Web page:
Understanding Orphaned Delegates in Outlook April 25th, 2011
I’ve had a number of support queries at work recently relating to NDRs being generated when a user sends meeting invites in Outlook reporting that a mailbox does not exist. Confusingly, the NDRs relate to an account which not only was not invited to the meeting but also no longer exists within the organisation; an AD search for the mailbox yields no results. It turns out the reason for this is due to one of the invitees having a delegate whose mailbox has been deleted. If you have come across this issue before, you’ll know how tricky this can be to resolve.
In order to fully understand why this is happening, it’s important to know what happens behind the scenes when a user gives delegate access to their mailbox, not only will this help you to understand why this problem occurs, but it will also help to understand what actions need to be taken to resolve the problem.
Let’s assume you have an existing mailbox for user A who wishes to make user B a delegate. When the delegation is made the following takes place:
- The appropriate sharing permissions are placed on the relevant folder in user A’s mailbox, these of course will vary depending on which permissions were set using the delegation tool.
- If the checkbox for forwarding meeting requests is set, a special hidden forwarding rule is created in user A’s mailbox. As this is a hidden rule, you will not see the rule listed in Outlook.
- User B is added to user A’s publicDelegates attribute (or more commonly known as the send-on-behalf-of field), and user A is added to the publicDelegatesBL attribute of user B; this does not always happen depending on a number of circumstances, for example more recent versions of Outlook or when the person trying to set the delegation is not actually the owner of mailbox A.
So far so good, but let’s assume now that some time has passed and for whatever reason user B leaves your organisation and as such, their mailbox is deleted from within AD. Further, the System Administrator performing this action would have no idea of user configured delegations and AD itself would not intuitively make them aware of any which is where the fun begins.
Once the mailbox for user B is deleted their publicDelegatesBL entry in AD gets cleared out so there is no easy way to work out who they were actually a delegate for; we can now think of them as an orphaned delegate. Even more problematic, the hidden forwarding rule in mailbox A does not get updated; as with security group membership and other AD functions, you’d have hoped this would take place automatically but as this is a client side feature, unfortunately not.
Assuming that you can narrow down whose mailbox has the orphaned delegation, you can manually fix this issue by the using the MFCMAPI tool to delete the hidden forwarding rule but even this is not without issues as unfortunately if there are other delegates to that mailbox, the forwarding for them would break as well. So all of those delegates would need to be manually removed and subsequently re-added which would involve logging in manually to the mailboxes in question. This may be a simple task but as in the situation I was faced with, not so.
As you can see, the reality is that you may not be able to actually resolve this issue. In one of the situations I was faced with the originating user who received all of the NDRs (there were actually over 30 of them) had sent the meeting invite to a distribution list which itself, contained a number of other distribution lists. Using the MFCMAPI tool I would have had to of manually logged into somewhere in the region of 500 mailboxes to identify who had the orphaned delegates and then subsequently, had to recreate the delegate rules for the users who I ran the tool on. Needless to say on balance this was not an option. The MFCMAPI tool is an option in instances where a single user receives NDRs sending to another user, or small group of users but not when large distribution lists are involved.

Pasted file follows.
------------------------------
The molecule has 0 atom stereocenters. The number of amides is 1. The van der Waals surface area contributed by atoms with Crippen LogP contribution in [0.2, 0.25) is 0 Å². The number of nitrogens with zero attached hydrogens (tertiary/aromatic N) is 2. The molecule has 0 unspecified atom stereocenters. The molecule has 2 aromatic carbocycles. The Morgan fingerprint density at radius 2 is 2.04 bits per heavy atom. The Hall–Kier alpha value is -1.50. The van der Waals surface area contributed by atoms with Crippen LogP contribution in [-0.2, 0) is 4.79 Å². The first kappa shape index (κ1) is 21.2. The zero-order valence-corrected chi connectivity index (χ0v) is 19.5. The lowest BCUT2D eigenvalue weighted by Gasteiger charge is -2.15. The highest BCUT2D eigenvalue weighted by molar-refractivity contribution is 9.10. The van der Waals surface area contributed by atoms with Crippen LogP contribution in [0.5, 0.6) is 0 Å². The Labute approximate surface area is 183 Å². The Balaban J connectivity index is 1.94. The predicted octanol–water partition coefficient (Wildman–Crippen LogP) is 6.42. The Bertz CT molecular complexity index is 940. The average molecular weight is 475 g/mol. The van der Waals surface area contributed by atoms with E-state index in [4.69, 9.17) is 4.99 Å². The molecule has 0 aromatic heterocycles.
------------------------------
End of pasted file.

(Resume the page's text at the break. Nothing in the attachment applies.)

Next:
So just how do you stop the NDRs?
The reality is that you can’t, however you can create an Outlook rule for the sender to prevent them receiving the NDRs by automatically forwarding the NDR messages (the generated NDR error for this issue is 5.1.1 so by setting this rule you would not stop other NDRs being delivered) directly to their deleted items or even permanently deleting the message at source.
I hope someone will find this useful. Enjoy.
Using Outlook With Gmail – Duplicate Sent Items July 18th, 2010
For some time now I have been using Google Apps as my main mail provider, I’d been a long time Microsoft Exchange user until I made the switch from Windows Mobile devices to Android. It made sense to change my mail provision so that I could use Android in the manner it was designed i.e. with Google Mail, Contacts, Calendar and Tasks.
Generally, I have been happy with the service (especially when you consider the Standard Edition is free and isn’t a noticeably inferior product to the Premium Edition) although I do acknowledge it has a few quirks, not to mention horrendous support from Google should you require assistance. Of course aside from push email support via my Android handset, the Google Apps service also includes plain and simple IMAP support; it’s here that I encountered one of the quirks.
Ever since configuring the account on my machine, whenever sending an email using Outlook two copies of the mail appear shortly after in my Gmail sent items folder (although only one copy is actually sent to the recipient). Now this may not seem such a big deal but it has a couple of issues; firstly over time it will fill up my quota a lot quicker, perhaps not a major issue for most people but if let’s say you are sending a 1Mb file attachment, you’re going to be using 2Mb of space. Secondly, perhaps more importantly is that when you use the Gmail web client instead of Outlook, it’s going to really mess up your conversation thread as there will be 2 copies which can be a little confusing.
So how do you solve getting two copies of sent mails while using IMAP in Outlook?
It’s important first to understand why the two copies appear and not just accept that they do. When you send an email through Outlook, Outlook saves a copy of the sent mail and transmits it to the server (in this case smtp.gmail.com). When the email is sent from the server to its destination, Google save another copy of the sent mail automatically which is then of course – as you’re using an IMAP connection – synced back to your machine hence the two copies.